Cognitive services like machine learning and chatbots can make humans and machines work better together by complementing each other. It’s about understanding that humans and machines are better at different things. Humans are very good at handling unpredicted situations with their common sense, and machines are very good at making a lot of calculations and digging through vast amounts of data. So working together makes a lot of sense and can help create more value.
Chatbots are especially helpful in automating clearly scoped interactions that can be available anytime and for many people at the same time. Regarding the scope, it’s important not to try to make them able to answer any question, but instead be clear with what they understand. They can have excellent memory, and remember everything that you told them, like your personal info, your preferences, and your identity. If a chatbot knows your identity (and its confirmed that it’s really you), it should have access to everything about you, like your previous transactions, support tickets, and any upcoming reservations. With an appropriate sensitivity and respect for privacy, it could even be proactive with recommendations based on what it knows about you and other people. This require omnichannel services with deep integrations into backend systems and external services.
However, when chatbots are no longer able to help, they should make sure the user get in contact with a human for further assistance. The human should be provided with the current context (the user’s previous conversation with the chatbot), and the chatbot could stay around listening to the conversation to learn how it was handled by the human. This way the cooperation between human and machine can improve over time.
One interesting aspect of chatbots is the new ways that the interaction has to be designed. It’s not so much about graphics design or even screens, but more about how to use language to create an excellent user experience, and requires humanistic and linguistic skills. Things like “tone of voice”, attitude, and use of certain words is very important, and becomes an essential part of branding. The design of the interaction need to take into account that the users feel they are actually having a conversation directly with the brand.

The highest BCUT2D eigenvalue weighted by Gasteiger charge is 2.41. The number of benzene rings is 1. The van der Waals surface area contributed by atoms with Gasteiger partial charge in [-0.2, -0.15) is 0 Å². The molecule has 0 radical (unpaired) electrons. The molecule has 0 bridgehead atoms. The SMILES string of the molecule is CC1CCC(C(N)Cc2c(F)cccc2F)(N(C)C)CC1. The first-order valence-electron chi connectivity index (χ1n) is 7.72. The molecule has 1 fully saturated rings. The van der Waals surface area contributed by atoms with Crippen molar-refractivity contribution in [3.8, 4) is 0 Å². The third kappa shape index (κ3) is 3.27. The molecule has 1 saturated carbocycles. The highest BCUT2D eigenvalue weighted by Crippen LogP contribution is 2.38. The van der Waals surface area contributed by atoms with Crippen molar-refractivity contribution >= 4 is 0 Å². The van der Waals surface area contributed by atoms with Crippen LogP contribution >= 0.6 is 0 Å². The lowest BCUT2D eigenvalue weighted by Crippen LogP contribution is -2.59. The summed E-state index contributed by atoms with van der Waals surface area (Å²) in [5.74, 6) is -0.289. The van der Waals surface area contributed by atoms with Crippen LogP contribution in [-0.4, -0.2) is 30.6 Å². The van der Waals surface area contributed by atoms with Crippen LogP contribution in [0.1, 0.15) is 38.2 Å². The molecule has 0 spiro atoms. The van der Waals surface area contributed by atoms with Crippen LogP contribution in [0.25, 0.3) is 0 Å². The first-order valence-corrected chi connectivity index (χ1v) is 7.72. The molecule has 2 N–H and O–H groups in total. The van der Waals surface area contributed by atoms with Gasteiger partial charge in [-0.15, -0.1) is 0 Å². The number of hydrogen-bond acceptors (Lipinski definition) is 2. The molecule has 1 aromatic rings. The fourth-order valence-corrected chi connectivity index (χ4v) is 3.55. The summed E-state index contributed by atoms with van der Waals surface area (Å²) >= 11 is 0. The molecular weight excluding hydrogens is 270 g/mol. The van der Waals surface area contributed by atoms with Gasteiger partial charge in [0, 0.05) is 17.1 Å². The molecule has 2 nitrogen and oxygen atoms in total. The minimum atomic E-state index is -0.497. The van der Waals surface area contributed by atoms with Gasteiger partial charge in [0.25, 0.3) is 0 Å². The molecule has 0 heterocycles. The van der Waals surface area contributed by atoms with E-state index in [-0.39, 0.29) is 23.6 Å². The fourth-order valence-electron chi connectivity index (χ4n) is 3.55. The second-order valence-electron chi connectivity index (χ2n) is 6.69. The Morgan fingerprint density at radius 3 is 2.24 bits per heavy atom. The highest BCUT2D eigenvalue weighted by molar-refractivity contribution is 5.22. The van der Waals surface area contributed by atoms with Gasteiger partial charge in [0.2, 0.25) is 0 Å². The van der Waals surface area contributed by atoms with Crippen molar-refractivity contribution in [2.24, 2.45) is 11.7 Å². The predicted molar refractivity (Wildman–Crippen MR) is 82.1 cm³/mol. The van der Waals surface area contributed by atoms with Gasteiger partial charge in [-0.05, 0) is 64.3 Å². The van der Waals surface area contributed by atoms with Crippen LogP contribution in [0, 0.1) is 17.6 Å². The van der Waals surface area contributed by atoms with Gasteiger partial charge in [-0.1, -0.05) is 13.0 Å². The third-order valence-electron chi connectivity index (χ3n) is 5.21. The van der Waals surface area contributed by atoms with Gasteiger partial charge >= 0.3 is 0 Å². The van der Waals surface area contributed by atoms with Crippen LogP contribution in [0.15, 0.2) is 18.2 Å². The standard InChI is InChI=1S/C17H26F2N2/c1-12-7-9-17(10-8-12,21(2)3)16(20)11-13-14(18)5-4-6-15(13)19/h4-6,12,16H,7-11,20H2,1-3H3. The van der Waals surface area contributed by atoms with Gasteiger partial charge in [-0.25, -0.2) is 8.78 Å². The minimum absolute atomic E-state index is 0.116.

Another interesting aspect is that once the chatbot interaction is designed, it works the same way through multiple channels, whether it’s an instant messaging client, a web page, or an app. It can even be the same using voice, e.g. over the phone or via an intelligent speaker like Amazon Echo (Alexa), Google Home, and Apple HomePod. Actually, the interaction can be made available on anything that can handle text or voice, like a kiosk, a physical robot, or any other connected device.
Just like building a web or an app is no longer a one-off project of implementation and then maintenance, a chatbot is a new channel that require a dedicated team over a longer period of time. I recommend a cross-functional autonomous team working together in an agile way I call beautiful delivery. You can see what I mean by that in this introduction video:
You also find a more detailed video on www.youtube.com/watch?v=0BeoBf_ddds.
About Christian Forsberg
Chris Forsberg is Sogeti's Global Chief Architect, and his current passion is serverless architectures with microservices, cognitive solutions like chatbots, automation, and beautiful delivery. He has a long background as an architect of digital solutions for many clients on all the major platforms, and love to experiment with new technology. For example, he has put together a YouTube video series on how to get started with the Internet of Things, and has been involved in the implementation of more than 100 apps on iOS and Android. With a global network of 600 architects, he is devoted to creating intellectual property, and one example is Digitecture, a reference architecture for digital platforms. Other examples are Appitecture®, a start package for app projects, and Appcademy®, a certification program for app developers. Chris has received several technology leadership awards including Top 100 Developers (Sweden), and ten years awarded Most Valuable Professional (MVP) by Microsoft. He was an official writer for Microsoft Developer Network (MSDN) for many years and has also co-authored a book on mobile development in 2001.
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